• Science Addresses Questions About the Natural and Material World

      • Scientific knowledge can describe the consequences of actions but does not necessarily prescribe the decisions that society takes
    • Structure and Function

      • Complex and microscopic structures and systems can be visualized, modeled, and used to describe how their function depends on the relationships among its parts, therefore complex natural structures/systems can be analyzed to determine how they function.
      • Structures can be designed to serve particular functions by taking into account properties of different materials, and how materials can be shaped and used.
      • Structures can be designed to serve particular functions.
    • Systems and System Models

      • Models can be used to represent systems and their interactions.
      • Models can be used to represent systems and their interactions—such as inputs, processes and outputs—and energy and matter flows within systems.
      • Systems may interact with other systems; they may have sub-systems and be a part of larger complex systems.

    NGSS - Disciplinary Core Ideas

    • ESS2.C: The Roles of Water in Earth's Surface Processes

      • Water continually cycles among land, ocean, and atmosphere via transpiration, evaporation, condensation and crystallization, and precipitation, as well as downhill flows on land.
      • Water’s movements—both on the land and underground—cause weathering and erosion, which change the land’s surface features and create underground formations.
    • ESS3.C: Human Impacts on Earth Systems

      • Human activities have significantly altered the biosphere, sometimes damaging or destroying natural habitats and causing the extinction of other species. But changes to Earth’s environments can have different impacts (negative and positive) for different living things.
    • ETS1.A: Defining and Delimiting Engineering Problems

      • The more precisely a design task’s criteria and constraints can be defined, the more likely it is that the designed solution will be successful. Specification of constraints includes consideration of scientific principles and other relevant knowledge that are likely to limit possible solutions.
    • ETS1.B: Developing Possible Solutions

      • A solution needs to be tested, and then modified on the basis of the test results, in order to improve it.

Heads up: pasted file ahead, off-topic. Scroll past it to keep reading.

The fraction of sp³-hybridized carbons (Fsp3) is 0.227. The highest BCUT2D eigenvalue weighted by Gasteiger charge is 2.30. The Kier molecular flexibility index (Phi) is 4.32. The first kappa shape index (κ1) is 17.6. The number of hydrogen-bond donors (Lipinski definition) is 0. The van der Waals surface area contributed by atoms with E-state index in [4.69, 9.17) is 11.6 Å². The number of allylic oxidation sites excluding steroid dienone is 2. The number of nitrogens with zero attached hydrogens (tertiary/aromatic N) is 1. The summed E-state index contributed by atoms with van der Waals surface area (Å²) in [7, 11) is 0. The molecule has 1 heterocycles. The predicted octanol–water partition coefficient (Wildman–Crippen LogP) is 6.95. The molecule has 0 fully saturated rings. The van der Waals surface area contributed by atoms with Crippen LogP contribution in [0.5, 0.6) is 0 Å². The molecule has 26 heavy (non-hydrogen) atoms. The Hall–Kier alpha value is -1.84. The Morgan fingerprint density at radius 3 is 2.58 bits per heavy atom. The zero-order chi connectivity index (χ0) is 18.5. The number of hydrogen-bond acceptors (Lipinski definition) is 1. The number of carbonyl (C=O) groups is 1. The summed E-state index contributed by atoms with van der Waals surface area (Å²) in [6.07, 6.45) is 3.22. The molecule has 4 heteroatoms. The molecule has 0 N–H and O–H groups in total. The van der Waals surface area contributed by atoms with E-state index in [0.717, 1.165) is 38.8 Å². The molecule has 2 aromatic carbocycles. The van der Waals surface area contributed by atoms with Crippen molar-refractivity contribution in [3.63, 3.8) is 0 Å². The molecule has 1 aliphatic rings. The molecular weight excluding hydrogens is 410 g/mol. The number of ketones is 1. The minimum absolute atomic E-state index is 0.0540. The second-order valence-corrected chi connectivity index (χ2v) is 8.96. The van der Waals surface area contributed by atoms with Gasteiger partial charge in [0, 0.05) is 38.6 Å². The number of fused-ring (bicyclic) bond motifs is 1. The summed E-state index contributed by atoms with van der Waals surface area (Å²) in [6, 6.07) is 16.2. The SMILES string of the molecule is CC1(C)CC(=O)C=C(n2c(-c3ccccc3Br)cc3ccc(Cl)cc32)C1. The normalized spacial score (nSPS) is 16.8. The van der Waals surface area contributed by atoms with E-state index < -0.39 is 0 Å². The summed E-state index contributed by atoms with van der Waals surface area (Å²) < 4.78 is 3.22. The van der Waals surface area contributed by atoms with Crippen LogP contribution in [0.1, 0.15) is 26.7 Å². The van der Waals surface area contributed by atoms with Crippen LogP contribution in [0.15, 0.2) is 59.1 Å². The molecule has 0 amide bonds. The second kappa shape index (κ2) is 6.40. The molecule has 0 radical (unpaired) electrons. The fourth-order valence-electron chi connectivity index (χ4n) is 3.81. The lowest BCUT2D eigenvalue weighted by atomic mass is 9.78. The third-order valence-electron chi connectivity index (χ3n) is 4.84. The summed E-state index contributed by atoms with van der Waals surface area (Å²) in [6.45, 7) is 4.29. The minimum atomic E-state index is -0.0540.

• ETS1.C: Optimizing the Design Solution

      • Although one design may not perform the best across all tests, identifying the characteristics of the design that performed the best in each test can provide useful information for the redesign process - that is, some of the characteristics may be incorporated into the new design. (secondary)
      • Although one design may not perform the best across all tests, identifying the characteristics of the design that performed the best in each test can provide useful information for the redesign process—that is, some of those characteristics may be incorporated into the new design.
    • LS2.A: Interdependent Relationships in Ecosystems

      • Organisms, and populations of organisms, are dependent on their environmental interactions both with other living things and with nonliving factors.

    NGSS - Science and Engineering Practices

    • Asking Questions and Defining Problems

      • Ask questions that can be investigated within the scope of the classroom, outdoor environment, and museums and other public facilities with available resources and, when appropriate, frame a hypothesis based on observations and scientific principles.
      • Define a design problem that can be solved through the development of an object, tool, process or system and includes multiple criteria and constraints, including scientific knowledge that may limit possible solutions.
    • Constructing Explanations and Designing Solutions

      • Undertake a design project, engaging in the design cycle, to construct and/or implement a solution that meets specific design criteria and constraints.
    • Developing and Using Models

      • Develop a model to describe unobservable mechanisms
      • Develop a model to generate data to test ideas about designed systems, including those representing inputs and outputs.
      • Develop a model to predict and/or describe phenomena
    • Obtaining, Evaluating, and Communicating Information

      • Gather, read, and synthesize information from multiple appropriate sources and assess the credibility, accuracy, and possible bias of each publication and methods used, and describe how they are supported or not supported by evidence.

    NYC Science Scope & Sequence - Units

    • Grade 6, Unit 2

      • Weather and Atmosphere
    • Grade 6, Unit 4

      • Interdependence
    • Grade 7, Unit 1

      • Geology
    • Grade 8, Unit 4

      • Humans and the Environment: Needs and Tradeoffs